The Sciences

Getting Closer to Solving the Mystery of FRBs

Repeating FRB 121102 seems like it must be coming from somewhere near a strong magnetic field.

By Bill AndrewsJan 1, 2019 6:00 PM
FRB art - Shutterstock
(Credit: Danielle Futselaar and John M. Chase/Shutterstock)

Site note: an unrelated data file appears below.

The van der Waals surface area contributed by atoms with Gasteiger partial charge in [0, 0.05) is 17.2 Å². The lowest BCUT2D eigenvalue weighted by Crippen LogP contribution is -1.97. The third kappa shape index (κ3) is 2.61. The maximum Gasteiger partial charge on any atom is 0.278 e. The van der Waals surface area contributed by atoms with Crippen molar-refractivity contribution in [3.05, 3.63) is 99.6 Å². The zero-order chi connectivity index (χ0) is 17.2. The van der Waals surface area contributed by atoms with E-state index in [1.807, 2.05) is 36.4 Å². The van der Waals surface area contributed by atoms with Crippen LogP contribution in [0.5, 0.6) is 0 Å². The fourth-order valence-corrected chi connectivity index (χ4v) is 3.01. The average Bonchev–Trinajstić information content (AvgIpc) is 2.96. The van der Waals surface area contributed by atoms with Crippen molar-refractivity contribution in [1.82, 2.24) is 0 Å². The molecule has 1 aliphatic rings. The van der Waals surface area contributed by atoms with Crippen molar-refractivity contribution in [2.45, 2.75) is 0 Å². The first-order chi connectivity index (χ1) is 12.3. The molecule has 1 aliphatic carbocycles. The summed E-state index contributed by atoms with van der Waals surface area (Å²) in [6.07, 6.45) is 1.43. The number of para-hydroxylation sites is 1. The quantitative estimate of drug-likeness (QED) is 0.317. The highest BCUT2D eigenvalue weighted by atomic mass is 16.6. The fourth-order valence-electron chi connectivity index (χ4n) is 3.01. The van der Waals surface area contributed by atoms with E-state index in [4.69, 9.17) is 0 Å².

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Thanks to a January study in Nature, we’re finally starting to understand fast radio bursts (FRBs). Astronomers first noticed the milliseconds-long intense pulses of radio waves in 2006, but had learned little since. The new research analyzed emissions from a source known as FRB 121102 — the only known FRB that repeats — and determined it must be near an exceptionally strong magnetic field. Possible causes include a massive black hole, a supernova remnant (the leftovers of an exploded star) and a highly magnetized cloud of gas and dust. The authors further speculated that FRB 121102 could be a neutron star housed within one of these extreme environments. The finding doesn’t reveal the pulses’ ultimate cause, however, so astronomers still need more FRBs to study. Luckily, an October Nature paper described 20 new FRBs, so we may soon have even more answers.

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